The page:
Should Eric Young Jr. Be an Outfielder or Utility Man Next Season?

Jennifer KhedarooContributor IIIJanuary 8, 2014

NEW YORK, NY - AUGUST 06:  Eric Young Jr. #22 of the New York Mets celebrates after scoring a go ahead run on a Juan Lagares #12 single in the eighth inning against the Colorado Rockies at Citi Field on August 6, 2013 at Citi Field in the Flushing neighborhood of the Queens borough of New York City. Mets defeated the Rockies 3-2.  (Photo by Mike Stobe/Getty Images)
Mike Stobe/Getty Images

The 2014 season is quickly approaching, and the New York Mets have to decide what to do with Eric Young Jr. With two spots now taken in the outfield, there is a race to see who will be the third. And although Young is a candidate, it is probably best for him to become the utility man instead.

Young was traded to the Mets from the Colorado Rockies on June 18, 2013. Since then, he's hit for a .251 average with 26 RBI and 38 stolen bases in 91 games for the team.

If Young became the full-time utility man, the Mets would surely miss his speed. He looks to be the only player whose legs can ignite the team while on base. After all, he had a career-high 46 stolen bases last season, which led him to become the National League stolen base champion. But that's the thing: He doesn't get on base often.

Young increased his number of walks during the 2013 season, but he hasn't really been hitting any better. He is a career .258 hitter. His on-base percentage in 2013 was a measly .318 compared to other leadoff hitters.

Young isn't a strong and consistent hitter. And Juan Lagares is superior in terms of defense. So, if the only thing going for Young is that he runs better on bases, should he really be the everyday starter in the outfield?

Lagares posted similar numbers to Young in 2013, although he played less time. He has a batting average of .242 and an on-base percentage of .281, which is even worse than Young. But Lagares played elite defense last season.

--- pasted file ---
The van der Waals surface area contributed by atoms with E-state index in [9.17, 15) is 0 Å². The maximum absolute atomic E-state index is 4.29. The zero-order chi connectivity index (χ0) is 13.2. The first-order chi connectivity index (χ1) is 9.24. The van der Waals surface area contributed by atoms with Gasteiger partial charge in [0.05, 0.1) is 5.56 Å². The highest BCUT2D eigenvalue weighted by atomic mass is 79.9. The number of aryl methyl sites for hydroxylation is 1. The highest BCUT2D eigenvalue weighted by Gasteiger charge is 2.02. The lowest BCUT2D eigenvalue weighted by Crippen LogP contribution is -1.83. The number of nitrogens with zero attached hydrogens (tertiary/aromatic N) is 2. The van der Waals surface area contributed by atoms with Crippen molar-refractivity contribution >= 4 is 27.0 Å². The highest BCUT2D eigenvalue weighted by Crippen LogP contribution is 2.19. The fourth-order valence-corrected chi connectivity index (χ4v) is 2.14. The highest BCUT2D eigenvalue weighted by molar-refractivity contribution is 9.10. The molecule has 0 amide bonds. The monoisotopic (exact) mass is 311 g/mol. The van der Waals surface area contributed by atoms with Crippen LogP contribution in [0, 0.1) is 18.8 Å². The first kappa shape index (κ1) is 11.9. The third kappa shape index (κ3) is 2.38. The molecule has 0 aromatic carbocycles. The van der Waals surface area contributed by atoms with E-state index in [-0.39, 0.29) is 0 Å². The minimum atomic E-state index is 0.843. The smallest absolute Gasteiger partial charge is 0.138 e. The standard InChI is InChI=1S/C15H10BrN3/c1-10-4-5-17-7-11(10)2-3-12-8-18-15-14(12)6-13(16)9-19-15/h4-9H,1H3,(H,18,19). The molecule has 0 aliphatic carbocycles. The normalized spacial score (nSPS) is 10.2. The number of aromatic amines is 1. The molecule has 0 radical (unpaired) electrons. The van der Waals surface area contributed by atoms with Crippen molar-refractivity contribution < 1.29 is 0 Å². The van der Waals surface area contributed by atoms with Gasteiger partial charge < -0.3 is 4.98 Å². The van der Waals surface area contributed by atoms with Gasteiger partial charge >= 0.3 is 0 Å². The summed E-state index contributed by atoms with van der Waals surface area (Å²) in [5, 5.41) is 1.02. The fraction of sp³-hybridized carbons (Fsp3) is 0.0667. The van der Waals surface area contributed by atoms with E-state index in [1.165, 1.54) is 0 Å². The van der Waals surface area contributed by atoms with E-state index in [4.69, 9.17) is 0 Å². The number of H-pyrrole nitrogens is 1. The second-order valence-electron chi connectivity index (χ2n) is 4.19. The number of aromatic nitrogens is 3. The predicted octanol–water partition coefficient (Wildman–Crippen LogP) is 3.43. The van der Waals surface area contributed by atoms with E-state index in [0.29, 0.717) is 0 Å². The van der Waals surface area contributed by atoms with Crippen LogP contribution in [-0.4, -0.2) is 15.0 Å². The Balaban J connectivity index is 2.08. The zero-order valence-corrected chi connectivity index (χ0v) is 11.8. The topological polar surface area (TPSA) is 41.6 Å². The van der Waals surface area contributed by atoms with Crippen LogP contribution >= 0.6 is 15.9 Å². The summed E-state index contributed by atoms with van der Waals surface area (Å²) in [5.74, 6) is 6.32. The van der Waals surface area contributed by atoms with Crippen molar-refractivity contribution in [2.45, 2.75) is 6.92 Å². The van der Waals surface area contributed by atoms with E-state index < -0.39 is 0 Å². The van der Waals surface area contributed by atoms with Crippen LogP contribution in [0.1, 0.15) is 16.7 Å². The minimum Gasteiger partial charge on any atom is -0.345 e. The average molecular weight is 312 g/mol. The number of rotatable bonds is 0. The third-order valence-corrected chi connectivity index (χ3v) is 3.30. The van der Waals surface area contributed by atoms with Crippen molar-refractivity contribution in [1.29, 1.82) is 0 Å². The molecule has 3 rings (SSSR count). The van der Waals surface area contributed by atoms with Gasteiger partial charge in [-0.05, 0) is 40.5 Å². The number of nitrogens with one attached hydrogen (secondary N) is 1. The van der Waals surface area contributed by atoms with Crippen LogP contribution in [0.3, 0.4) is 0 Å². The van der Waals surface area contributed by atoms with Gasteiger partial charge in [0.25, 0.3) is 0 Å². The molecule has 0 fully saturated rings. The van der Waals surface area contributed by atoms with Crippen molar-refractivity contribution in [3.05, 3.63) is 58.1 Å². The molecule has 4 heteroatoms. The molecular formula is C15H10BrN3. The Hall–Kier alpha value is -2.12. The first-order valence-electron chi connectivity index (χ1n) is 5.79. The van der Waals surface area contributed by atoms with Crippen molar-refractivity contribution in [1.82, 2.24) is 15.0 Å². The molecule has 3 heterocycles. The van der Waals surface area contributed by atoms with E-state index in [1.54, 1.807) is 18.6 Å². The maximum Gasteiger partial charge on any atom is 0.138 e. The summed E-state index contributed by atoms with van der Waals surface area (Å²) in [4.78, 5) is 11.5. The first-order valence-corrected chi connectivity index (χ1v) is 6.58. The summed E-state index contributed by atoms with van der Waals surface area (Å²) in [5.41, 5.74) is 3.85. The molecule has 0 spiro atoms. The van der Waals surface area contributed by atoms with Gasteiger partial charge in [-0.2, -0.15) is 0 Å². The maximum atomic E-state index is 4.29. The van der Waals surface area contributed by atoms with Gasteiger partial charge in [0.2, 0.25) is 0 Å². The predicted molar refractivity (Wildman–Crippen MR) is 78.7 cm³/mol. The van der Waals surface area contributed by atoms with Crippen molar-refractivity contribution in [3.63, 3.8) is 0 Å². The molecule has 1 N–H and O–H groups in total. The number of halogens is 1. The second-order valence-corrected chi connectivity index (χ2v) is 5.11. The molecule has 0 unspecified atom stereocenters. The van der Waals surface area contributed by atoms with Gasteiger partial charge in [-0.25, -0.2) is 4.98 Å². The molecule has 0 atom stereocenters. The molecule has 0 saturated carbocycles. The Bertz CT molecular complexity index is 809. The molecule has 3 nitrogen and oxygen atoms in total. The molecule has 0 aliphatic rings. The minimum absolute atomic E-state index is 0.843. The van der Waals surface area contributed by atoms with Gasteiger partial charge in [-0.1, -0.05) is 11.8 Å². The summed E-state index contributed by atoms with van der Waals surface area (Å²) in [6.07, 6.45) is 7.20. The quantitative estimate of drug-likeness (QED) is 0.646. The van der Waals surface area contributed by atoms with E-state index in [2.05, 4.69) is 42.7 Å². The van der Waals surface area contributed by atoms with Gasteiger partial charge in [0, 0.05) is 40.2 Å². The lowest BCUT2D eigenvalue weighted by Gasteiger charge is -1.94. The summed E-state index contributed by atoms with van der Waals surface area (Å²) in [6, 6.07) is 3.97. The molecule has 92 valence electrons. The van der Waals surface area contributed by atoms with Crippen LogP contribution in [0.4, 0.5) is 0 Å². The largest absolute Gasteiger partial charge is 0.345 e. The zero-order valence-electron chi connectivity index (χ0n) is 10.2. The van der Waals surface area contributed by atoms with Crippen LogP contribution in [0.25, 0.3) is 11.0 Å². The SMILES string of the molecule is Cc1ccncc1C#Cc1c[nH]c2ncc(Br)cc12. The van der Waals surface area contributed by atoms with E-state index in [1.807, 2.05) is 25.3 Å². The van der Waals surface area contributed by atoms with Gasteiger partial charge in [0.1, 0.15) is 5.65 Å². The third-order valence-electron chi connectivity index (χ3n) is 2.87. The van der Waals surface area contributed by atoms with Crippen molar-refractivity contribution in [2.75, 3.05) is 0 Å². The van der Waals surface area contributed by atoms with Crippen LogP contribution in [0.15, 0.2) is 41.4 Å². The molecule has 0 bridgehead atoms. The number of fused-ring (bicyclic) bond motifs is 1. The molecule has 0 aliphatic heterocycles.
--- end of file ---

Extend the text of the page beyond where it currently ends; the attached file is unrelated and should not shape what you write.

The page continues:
The video above demonstrates Lagares' defensive skills. There are many plays that other outfielders can't accomplish, such as the rolling catch on the ground at the 2:12 mark. Lagares is speedy, he judges how a ball is hit pretty well and he makes incredible plays.

At the end of the day, defense wins games. So, Lagares is the better option as the third outfielder.

If everything goes smoothly during spring training, Lagares should become the third outfielder while Young sits on the bench. And on games where he is given the opportunity to start, Young can be the leadoff hitter.

But Young shouldn't be upset if he isn't an outfielder.

In fact, he seems to be happy with any upcoming role that he gets. “Getting that opportunity with the Mets just makes me more excited for spring training. I am revved up about getting back out there,” Young said to Kristie Ackert of New York Daily News. He added that he had to make sure he had both gloves ready for the upcoming season.

Young is a natural second baseman. He can start games when Murphy needs rest or is unable to play. He can also start games in the outfield whenever needed. Even if he isn't the everyday starter, Young can have sufficient playing time throughout the year. And he can surely help the Mets.